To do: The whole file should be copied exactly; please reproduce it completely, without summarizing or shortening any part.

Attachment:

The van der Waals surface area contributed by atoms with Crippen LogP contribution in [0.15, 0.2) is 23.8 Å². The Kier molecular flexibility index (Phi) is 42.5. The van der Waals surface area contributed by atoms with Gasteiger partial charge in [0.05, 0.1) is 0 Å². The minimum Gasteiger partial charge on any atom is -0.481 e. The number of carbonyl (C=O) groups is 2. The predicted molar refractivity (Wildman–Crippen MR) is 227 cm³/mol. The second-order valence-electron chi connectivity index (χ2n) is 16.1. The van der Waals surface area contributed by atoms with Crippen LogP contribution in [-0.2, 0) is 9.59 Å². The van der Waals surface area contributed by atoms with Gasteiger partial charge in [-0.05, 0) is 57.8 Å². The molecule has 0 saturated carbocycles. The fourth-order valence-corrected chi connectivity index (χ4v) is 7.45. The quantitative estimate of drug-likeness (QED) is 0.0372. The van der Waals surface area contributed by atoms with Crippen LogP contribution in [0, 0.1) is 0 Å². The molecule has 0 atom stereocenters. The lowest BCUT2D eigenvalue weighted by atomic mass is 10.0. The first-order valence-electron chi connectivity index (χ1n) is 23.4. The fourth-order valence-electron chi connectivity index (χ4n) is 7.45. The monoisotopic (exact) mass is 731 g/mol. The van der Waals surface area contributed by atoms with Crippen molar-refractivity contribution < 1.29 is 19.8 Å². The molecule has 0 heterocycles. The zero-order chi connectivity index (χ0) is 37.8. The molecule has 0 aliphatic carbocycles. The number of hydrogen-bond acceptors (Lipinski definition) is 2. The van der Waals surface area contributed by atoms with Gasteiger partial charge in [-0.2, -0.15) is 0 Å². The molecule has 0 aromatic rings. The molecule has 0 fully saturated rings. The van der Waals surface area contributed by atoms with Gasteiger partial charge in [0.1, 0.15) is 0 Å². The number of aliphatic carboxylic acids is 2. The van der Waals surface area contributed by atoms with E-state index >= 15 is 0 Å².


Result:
The van der Waals surface area contributed by atoms with Crippen LogP contribution in [0.15, 0.2) is 23.8 Å². The Kier molecular flexibility index (Phi) is 42.5. The van der Waals surface area contributed by atoms with Gasteiger partial charge in [0.05, 0.1) is 0 Å². The minimum Gasteiger partial charge on any atom is -0.481 e. The number of carbonyl (C=O) groups is 2. The predicted molar refractivity (Wildman–Crippen MR) is 227 cm³/mol. The second-order valence-electron chi connectivity index (χ2n) is 16.1. The van der Waals surface area contributed by atoms with Crippen LogP contribution in [-0.2, 0) is 9.59 Å². The van der Waals surface area contributed by atoms with Gasteiger partial charge in [-0.05, 0) is 57.8 Å². The molecule has 0 saturated carbocycles. The fourth-order valence-corrected chi connectivity index (χ4v) is 7.45. The quantitative estimate of drug-likeness (QED) is 0.0372. The van der Waals surface area contributed by atoms with Crippen LogP contribution in [0, 0.1) is 0 Å². The molecule has 0 atom stereocenters. The lowest BCUT2D eigenvalue weighted by atomic mass is 10.0. The first-order valence-electron chi connectivity index (χ1n) is 23.4. The fourth-order valence-electron chi connectivity index (χ4n) is 7.45. The monoisotopic (exact) mass is 731 g/mol. The van der Waals surface area contributed by atoms with Crippen molar-refractivity contribution < 1.29 is 19.8 Å². The molecule has 0 heterocycles. The zero-order chi connectivity index (χ0) is 37.8. The molecule has 0 aliphatic carbocycles. The number of hydrogen-bond acceptors (Lipinski definition) is 2. The van der Waals surface area contributed by atoms with Gasteiger partial charge in [-0.2, -0.15) is 0 Å². The molecule has 0 aromatic rings. The molecule has 0 fully saturated rings. The van der Waals surface area contributed by atoms with Gasteiger partial charge in [0.1, 0.15) is 0 Å². The number of aliphatic carboxylic acids is 2. The van der Waals surface area contributed by atoms with E-state index >= 15 is 0 Å².